The image depicts a checkerboard with light and dark squares, partly shadowed by another object. The optical illusion is that the area labeled A appears to be a darker color than the area labeled B. However, within the context of the two-dimensional image, they are of identical brightness, i.e., they would be printed with identical mixtures of ink, or displayed on a screen with pixels of identical colour. 
That the two squares are the same color can be proven using any of the following methods:
- Open the illusion in an image editing program and using the eyedropper tool to verify that the colors are the same.
- Right-click the image and select "View Image". Now zoom in to the image and hold a finger in front of your face, blocking out the connecting square. Since your finger is a different color and not merely a tone, your eyes will be able to compare A and B individually.
- Cut out a cardboard mask. By viewing patches of the squares without the surrounding context, you can remove the effect of the illusion. A piece of cardboard with two circles removed will work as a mask for a computer screen or for a printed piece of paper.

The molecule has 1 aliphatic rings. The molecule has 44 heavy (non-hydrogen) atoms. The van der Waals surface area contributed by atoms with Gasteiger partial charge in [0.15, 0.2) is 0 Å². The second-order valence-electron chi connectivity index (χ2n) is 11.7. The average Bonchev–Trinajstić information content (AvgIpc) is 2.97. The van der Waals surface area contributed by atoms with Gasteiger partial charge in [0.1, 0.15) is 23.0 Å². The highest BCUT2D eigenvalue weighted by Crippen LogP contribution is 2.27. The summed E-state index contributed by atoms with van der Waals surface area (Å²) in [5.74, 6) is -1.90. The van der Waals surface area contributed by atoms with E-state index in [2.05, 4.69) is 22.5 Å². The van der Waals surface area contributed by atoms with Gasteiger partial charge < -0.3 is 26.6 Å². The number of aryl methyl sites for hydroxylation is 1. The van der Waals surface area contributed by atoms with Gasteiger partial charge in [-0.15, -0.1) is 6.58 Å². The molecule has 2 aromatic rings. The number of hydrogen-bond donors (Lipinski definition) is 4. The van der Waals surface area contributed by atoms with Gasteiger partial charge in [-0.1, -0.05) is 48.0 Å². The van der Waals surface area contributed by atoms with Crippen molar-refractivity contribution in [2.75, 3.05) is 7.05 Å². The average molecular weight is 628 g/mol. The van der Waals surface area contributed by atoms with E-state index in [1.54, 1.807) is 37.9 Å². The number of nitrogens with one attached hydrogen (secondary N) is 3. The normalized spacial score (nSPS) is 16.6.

- Connect the squares with a rectangle of the same color, as seen in the figure to the right.
- Use a photometer.
- Print the image and cut out the squares. Cut out each square along the edges. Remove them. Hold them side by side.
- Isolate the squares. Without the surrounding context, the effect of the illusion is dispelled. This can be done by using the eyedropper tool in image editing programs, such as GIMP to sample the values of A & B, and to color in the newly adjacent rectangles using the paint bucket tool.
While being one of the most well-known contrast illusions, there are similar effects which cause two regions of identical color to appear differently depending on context:
- The Cornsweet illusion creates a boundary between two identically-shaded regions with a discontinuous gradient, resulting in the opposing sides themselves appearing different.
- The Chubb illusion evokes this effect by surrounding zones with others of different, distinct shades, with the relative brightness or darkness of the surrounded area appearing different.
- An illusion closely related to the checker shadow illusion, which also relies on using implied visual shadows to seemingly darken a brighter region to the same color as a well-lit dark region, involves two squares placed at an angle, with the darker square being lit and the lighter square at an angle which receives poor light.
- Adelson, Edward H. (2005). "Checkershadow Illusion". Retrieved 2007-04-21.
- "Proof of Checkershadow Illusion". Archived from the original on 2004-05-14.